Interest rates also come into play, as always. Record-low mortgage costs have led to a boom in the home-construction market. Meanwhile, restaurants and bars across the country are building outdoor-dining facilities
Other commodities, including meat and poultry, experienced supply scares in the spring as producers closed plants. Whereas those markets stabilized, lumber may be an outlier:
Mill owners said it is unlikely they will be able to add much more wood to the market given the time lost when many mills were shut down in March and April and the challenges of operating mills in the midst of the pandemic.
Around the Web
Someone appears not to believe in that V.
Capital One Financial Corp. is cutting borrowing limits on credit cards, reining in its exposure as the U.S. reduces support for millions of unemployed Americans.
The adjustments, which the company said it makes from time to time, set off a swift outcry on social media. Some customers have complained in recent days their limits have been slashed by a third to two-thirds, eroding their ability to borrow in an emergency during a pandemic or potentially hurting their credit scores.
Results of a private survey on Tuesday showed China’s manufacturing activity expanded in August at the fastest pace in nearly a decade.
The Caixin/Markit manufacturing Purchasing Managers’ Index (PMI) came in at 53.1 for August, compared to 52.8 in July.
Economists polled by Reuters had expected Caixin/Markit manufacturing PMI to come in at 52.7.
PMI readings above 50 indicate expansion, while those below that level signal contraction. The readings are sequential and indicate on-month expansion or contraction.
Always keen on a bad idea, California is contemplating a wealth tax. It says something that the (formerly) Golden State may well be beaten to the punch by those paragons of fiscal virtue down in (checks notes) Argentina.
Argentina’s ruling coalition, Frente de Todos, is seeking to impose a one-time tax on wealthy citizens as part of a strategy to solidify the alliance’s populist credentials while boosting government revenue amid a deteriorating economic crisis.
The so-called “solidarity” tax would apply to approximately 12,000 Argentines that have over 200 million pesos (US$ 2.7 million) in assets, according to a statement by the coalition’s press office in the lower house of congress, where the bill was presented last Friday. The tax would scale up to as much as 5.25% for ultra-wealthy citizens holding their fortune in assets outside the country, it said…
The wealth tax is also likely to be part of Argentina’s negotiations with the International Monetary Fund for a new program that will replace a failed US$ 57 billion bailout given to the country in 2018. Economy Minister Martin Guzman sent a formal letter to the IMF this week requesting to begin negotiations.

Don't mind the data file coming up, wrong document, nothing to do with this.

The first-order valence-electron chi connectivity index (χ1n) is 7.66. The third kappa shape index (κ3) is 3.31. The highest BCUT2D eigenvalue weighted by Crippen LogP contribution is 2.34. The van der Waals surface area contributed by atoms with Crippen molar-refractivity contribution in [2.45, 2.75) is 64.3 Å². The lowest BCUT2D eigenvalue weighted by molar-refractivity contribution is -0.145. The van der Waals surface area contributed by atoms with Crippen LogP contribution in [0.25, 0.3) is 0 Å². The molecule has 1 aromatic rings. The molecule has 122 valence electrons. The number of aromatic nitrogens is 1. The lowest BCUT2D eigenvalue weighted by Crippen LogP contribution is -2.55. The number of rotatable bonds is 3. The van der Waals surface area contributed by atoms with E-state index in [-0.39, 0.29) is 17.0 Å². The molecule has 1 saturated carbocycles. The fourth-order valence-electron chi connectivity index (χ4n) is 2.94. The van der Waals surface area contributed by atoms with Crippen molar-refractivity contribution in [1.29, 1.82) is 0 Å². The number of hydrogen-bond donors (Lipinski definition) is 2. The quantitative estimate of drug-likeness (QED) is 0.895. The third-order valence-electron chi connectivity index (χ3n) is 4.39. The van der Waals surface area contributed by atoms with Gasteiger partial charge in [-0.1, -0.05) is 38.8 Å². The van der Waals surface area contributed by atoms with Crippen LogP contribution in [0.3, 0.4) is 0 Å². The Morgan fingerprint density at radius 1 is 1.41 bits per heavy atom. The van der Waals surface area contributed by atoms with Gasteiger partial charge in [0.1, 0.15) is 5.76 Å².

A veteran investor once told me (a long time ago) that the first book that I needed to read relating to his profession was Charles Mackay’s wonderful Memoirs of Extraordinary Popular Delusions and The Madness of Crowds (1841).
This is the first time an extract from this book has appeared in The Capital Note. It will not, I suspect, be the last. This particular extract concerns John Law’s Mississippi bubble.
For some reason, it seemed relevant:
Thus the system continued to flourish till the commencement of the year 1720. The warnings of the parliament, that too great a creation of paper money would, sooner or later, bring the country to bankruptcy, were disregarded. The regent, who knew nothing whatever of the philosophy of finance, thought that a system which had produced such good effects could never be carried to excess. If five hundred millions of paper had been of such advantage, five hundred millions additional would be of still greater advantage. This was the grand error of the regent, and which Law did not attempt to dispel. The extraordinary avidity of the people kept up the delusion; and the higher the price of Indian and Mississippi stock, the more billets de banque were issued to keep pace with it.
The edifice thus reared might not unaptly be compared to the gorgeous palace erected by Potemkin, that princely barbarian of Russia, to surprise and please his imperial mistress: huge blocks of ice were piled one upon another; ionic pillars, of chastest workmanship, in ice, formed a noble portico; and a dome, of the same material, shone in the sun, which had just strength enough to gild, but not to melt it. It glittered afar, like a palace of crystals and diamonds; but there came one warm breeze from the south, and the stately building dissolved away, till none were able even to gather up the fragments.
So with Law and his paper system. No sooner did the breath of popular mistrust blow steadily upon it, than it fell to ruins, and none could raise it up again.